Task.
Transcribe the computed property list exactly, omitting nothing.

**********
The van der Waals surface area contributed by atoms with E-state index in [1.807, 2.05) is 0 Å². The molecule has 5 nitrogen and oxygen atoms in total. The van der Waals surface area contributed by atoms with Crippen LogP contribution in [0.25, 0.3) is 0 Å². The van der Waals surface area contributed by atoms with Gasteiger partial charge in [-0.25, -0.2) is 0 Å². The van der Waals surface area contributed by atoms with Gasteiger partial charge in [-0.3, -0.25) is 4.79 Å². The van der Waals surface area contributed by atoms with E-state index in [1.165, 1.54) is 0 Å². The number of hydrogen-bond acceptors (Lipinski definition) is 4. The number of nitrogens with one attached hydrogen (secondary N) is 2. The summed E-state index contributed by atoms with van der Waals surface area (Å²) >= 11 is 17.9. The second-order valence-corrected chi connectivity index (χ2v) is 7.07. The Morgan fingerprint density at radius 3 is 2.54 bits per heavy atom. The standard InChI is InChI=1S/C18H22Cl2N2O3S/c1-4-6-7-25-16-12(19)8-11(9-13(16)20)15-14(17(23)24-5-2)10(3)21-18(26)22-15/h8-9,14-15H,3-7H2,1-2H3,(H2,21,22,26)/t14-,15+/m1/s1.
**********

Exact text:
The van der Waals surface area contributed by atoms with E-state index in [1.807, 2.05) is 0 Å². The molecule has 5 nitrogen and oxygen atoms in total. The van der Waals surface area contributed by atoms with Crippen LogP contribution in [0.25, 0.3) is 0 Å². The van der Waals surface area contributed by atoms with Gasteiger partial charge in [-0.25, -0.2) is 0 Å². The van der Waals surface area contributed by atoms with Gasteiger partial charge in [-0.3, -0.25) is 4.79 Å². The van der Waals surface area contributed by atoms with E-state index in [1.165, 1.54) is 0 Å². The number of hydrogen-bond acceptors (Lipinski definition) is 4. The number of nitrogens with one attached hydrogen (secondary N) is 2. The summed E-state index contributed by atoms with van der Waals surface area (Å²) >= 11 is 17.9. The second-order valence-corrected chi connectivity index (χ2v) is 7.07. The Morgan fingerprint density at radius 3 is 2.54 bits per heavy atom. The standard InChI is InChI=1S/C18H22Cl2N2O3S/c1-4-6-7-25-16-12(19)8-11(9-13(16)20)15-14(17(23)24-5-2)10(3)21-18(26)22-15/h8-9,14-15H,3-7H2,1-2H3,(H2,21,22,26)/t14-,15+/m1/s1.